From the point of view of the presented documents’ importance, the quality of these documents, notably the photos from the museum at Etretat (situated a few steps away from the commemorative monument of the attempt erected on the cliff) is a remarkable accomplishment.
The archives of the present General Management of Civil Aviation of the Ministry of Transportation and those also of the Ministry of City Planning and Housing, which is the successor to the Ministry of Public Works, do not contain any files on this attempt. The Havas Agencies’ estate of archives, which now is at the National Archives, only seems to contain two telegrams concerning this event, dated from June 16, 1927, originating in Canada, about a supposed discovery of the two aviators.
The announcement, denied immediately afterwards, of the aviators’ arrival in New York by certain newspapers, and notably by the newspaper La Presse, on May 10, 1927, set in motion a street demonstration in Paris (Le Monde from May 10 stated that similar demonstrations had taken place in Marseilles, Bordeaux, Lyon, and Le Havre). And on this same date, the government, questioned in Parliament, decided, according to what La Presse reported in its May 12th issue, to open “an investigation on the mistaken transmission of news announcing the arrival of Nungesser’s plane in New York. Mr. Lahure, head of the radio broadcasting service of general safety, was charged with gathering all information useful towards discovering the truth.” Other newspapers from May 12 also reported this mission. La Presse from May 18 confirmed that Mr. Lahure pursued his investigation on the false news and that it was a very difficult task. It has not been possible to find Mr. Lahure’s report, or even to find out if such a report existed. Actually, the official newspaper that reports the debates during the question period3 makes no reference to this investigation. It is the same eventual report presented to the Post Office Minister which is listed in La Presse of May 15. In order to inform the President and the various Ministers concerned about the crew’s disappearance, it is probable that an official report was issued by the General Management of Aeronautics, which at that time was connected to the Ministry of Commerce, headed by Mr. Bokanowski, who died in an airplane accident in 1928. This report could not be found. So it was necessary to be patient and to persevere when looking through the daily newspapers, periodicals, books and encyclopedia which dealt with Nungesser and Coli’s attempt. It was also necessary to write numerous letters and to investigate the event extensively, because the research and writing of such a report as this is also the result of the work of those who accept the job of researching and analyzing the documentation that they hold. Those who contributed their generous cooperation and those who served as intermediaries should be thanked.
This research and compilation of work should not be considered perfect, and any errors or omissions should be excused. An important objective will have been achieved if this report inspires deeper research on the part of those affiliated with the history of aeronautics.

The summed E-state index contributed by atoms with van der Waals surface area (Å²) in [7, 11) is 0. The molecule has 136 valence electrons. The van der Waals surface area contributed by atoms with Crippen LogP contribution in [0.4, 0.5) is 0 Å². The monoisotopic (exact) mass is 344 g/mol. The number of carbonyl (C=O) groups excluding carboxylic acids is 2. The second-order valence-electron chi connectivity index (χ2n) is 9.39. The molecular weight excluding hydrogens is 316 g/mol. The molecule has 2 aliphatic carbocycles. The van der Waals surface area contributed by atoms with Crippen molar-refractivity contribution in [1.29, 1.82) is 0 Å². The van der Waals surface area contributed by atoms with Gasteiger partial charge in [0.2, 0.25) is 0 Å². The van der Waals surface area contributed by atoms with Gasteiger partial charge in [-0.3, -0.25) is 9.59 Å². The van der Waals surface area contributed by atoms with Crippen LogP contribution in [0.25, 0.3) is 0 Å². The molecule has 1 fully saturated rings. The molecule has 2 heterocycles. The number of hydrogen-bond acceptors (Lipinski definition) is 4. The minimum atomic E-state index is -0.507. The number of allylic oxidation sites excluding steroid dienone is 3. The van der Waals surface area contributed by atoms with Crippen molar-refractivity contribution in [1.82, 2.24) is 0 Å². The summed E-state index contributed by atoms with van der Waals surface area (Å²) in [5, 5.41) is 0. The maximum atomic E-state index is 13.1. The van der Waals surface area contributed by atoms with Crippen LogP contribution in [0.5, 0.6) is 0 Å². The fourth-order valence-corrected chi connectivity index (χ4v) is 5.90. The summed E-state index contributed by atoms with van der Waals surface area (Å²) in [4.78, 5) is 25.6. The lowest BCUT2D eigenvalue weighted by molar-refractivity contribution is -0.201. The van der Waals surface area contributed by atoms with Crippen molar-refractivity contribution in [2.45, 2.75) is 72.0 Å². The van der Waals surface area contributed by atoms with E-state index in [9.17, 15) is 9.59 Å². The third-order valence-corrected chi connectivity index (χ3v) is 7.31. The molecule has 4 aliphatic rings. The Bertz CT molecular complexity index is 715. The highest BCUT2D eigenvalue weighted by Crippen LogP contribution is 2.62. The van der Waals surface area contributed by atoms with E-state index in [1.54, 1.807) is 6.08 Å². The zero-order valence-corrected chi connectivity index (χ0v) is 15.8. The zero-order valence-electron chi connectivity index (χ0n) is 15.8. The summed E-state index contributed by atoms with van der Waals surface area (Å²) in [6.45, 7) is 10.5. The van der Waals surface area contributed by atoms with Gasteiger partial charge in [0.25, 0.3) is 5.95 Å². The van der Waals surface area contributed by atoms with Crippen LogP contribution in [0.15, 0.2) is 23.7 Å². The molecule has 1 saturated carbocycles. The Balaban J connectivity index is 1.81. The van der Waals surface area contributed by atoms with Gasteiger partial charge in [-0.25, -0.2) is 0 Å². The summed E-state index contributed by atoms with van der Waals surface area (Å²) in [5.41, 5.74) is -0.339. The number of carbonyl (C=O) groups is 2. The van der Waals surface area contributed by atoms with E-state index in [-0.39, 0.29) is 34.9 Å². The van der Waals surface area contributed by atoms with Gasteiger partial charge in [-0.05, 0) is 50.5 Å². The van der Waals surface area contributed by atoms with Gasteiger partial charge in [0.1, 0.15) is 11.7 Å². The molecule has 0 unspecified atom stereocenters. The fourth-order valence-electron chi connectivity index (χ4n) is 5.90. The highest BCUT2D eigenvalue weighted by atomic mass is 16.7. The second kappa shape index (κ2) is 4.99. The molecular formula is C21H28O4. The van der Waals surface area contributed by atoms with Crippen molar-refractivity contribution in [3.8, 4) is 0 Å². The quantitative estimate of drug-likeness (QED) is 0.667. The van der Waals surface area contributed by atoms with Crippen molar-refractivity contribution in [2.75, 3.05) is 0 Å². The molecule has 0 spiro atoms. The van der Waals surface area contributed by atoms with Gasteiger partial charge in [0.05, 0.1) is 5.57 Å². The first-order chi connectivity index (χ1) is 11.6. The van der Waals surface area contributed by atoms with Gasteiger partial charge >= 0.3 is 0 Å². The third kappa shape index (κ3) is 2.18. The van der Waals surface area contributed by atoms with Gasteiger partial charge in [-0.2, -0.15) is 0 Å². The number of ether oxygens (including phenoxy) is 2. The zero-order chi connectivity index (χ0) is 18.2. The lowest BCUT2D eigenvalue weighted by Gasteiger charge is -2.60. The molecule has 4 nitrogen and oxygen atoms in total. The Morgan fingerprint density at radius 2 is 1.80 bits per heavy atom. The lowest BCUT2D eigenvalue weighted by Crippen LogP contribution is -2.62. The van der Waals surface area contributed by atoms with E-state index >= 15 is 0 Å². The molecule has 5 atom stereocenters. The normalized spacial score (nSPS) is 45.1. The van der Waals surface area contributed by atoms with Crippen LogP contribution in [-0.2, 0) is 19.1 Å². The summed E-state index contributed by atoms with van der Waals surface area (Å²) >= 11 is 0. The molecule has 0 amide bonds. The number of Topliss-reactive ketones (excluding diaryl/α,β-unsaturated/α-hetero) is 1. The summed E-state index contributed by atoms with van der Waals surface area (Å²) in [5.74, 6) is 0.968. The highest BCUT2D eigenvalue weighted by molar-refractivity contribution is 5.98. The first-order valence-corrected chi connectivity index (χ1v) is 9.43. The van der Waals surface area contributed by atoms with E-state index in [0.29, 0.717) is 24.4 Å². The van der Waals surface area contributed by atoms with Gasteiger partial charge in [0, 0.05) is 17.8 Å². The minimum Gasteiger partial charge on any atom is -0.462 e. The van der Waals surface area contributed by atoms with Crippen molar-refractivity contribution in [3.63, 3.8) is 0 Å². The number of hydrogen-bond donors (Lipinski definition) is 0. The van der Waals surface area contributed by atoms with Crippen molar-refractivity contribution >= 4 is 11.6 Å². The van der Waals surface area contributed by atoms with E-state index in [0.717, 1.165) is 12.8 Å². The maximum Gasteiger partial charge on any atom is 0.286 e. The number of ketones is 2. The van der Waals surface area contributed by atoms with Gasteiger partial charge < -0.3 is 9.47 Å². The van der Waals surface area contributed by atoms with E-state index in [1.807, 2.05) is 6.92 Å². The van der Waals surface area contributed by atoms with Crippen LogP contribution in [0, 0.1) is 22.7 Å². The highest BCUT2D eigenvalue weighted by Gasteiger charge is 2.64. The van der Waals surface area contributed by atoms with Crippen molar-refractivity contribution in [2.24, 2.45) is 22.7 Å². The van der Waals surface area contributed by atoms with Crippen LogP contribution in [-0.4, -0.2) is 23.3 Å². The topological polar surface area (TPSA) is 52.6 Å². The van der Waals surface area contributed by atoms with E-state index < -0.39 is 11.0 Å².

Let’s recall the essential elements of this attempt:
Sunday, May 8, 1927, at 5:18 a.m., the pilot Charles Nungesser and the navigator François Coli took off from Le Bourget with their plane l’Oiseau Blanc to attempt to reach New York non-stop. Officially, the flight’s objective was to beat the world record for distance, and with this goal in mind, the plane had been marked and equipped with sealed barometers before departure. This was done by Commissioners designated for this purpose by the Aéroclub de France, Mr. Dollfus and Mr. Renvoisé, the latter also being the Commander of Le Bourget airport.
The landing gear was jettisoned shortly after take-off near Gonesse. It is presently on exhibit at the Musée de l’Air. Some planes escorted l’Oiseau Blanc during the first part of the flight to the French coast. These included one military plane flown by Captain Benson, accompanied by Captain Bellot; two planes with movie cameras; and one plane flown by Carniaux from the Levasseur Company. At the coast, near Etretat, l’Oiseau Blanc started over the English channel at 6:48 a.m. and disappeared from their view, heading toward England. In the days that followed, much information came through indicating that the plane was sighted in England, Ireland, Newfoundland, Nova Scotia, and in Maine. The retractions then followed. In the weeks and months afterward, other information was circulating about the possible presence of the two aviators in isolated regions of Canada, and searches were undertaken. But the disappearance was complete.
Contrary to popular opinion, the newspaper La Presse did not fold as a result of the erroneous report contained in one of its special editions. The newspaper survived until 1956, retaining its original address on Rue Montmartre. Much information from this paper was used in this report because it had a semi-daily aeronautical column which was lengthy and factual. Taking into account the difficulties resulting from the famous special edition of May 10, 1927, it seemed possible that a defense file had been assembled by those responsible for the newspaper. The successors to La Presse agreed to do research in the archives, but could not furnish the records of 1927, which seem to have been destroyed.
Of the exhaustive searches attempting to find the missing aviators, which were carried out over Newfoundland and in the eastern part of Canada and the United States, some were organized by privately funded organizations especially set up for the search. This points up the importance of the attempt on an international basis.
It is appropriate to remember that the first North Atlantic crossing from New York to Paris was accomplished on May 20 and 21, 1927 (twelve days after the disappearance of Nungesser and Coli), by Charles Lindbergh with “The Spirit of St. Louis.” The first crossing from Paris to New York was accomplished on September 1 and 2, 1930, by Dieudonné Costes and Maurice Bellonte, with the “Point d’Interrogation.”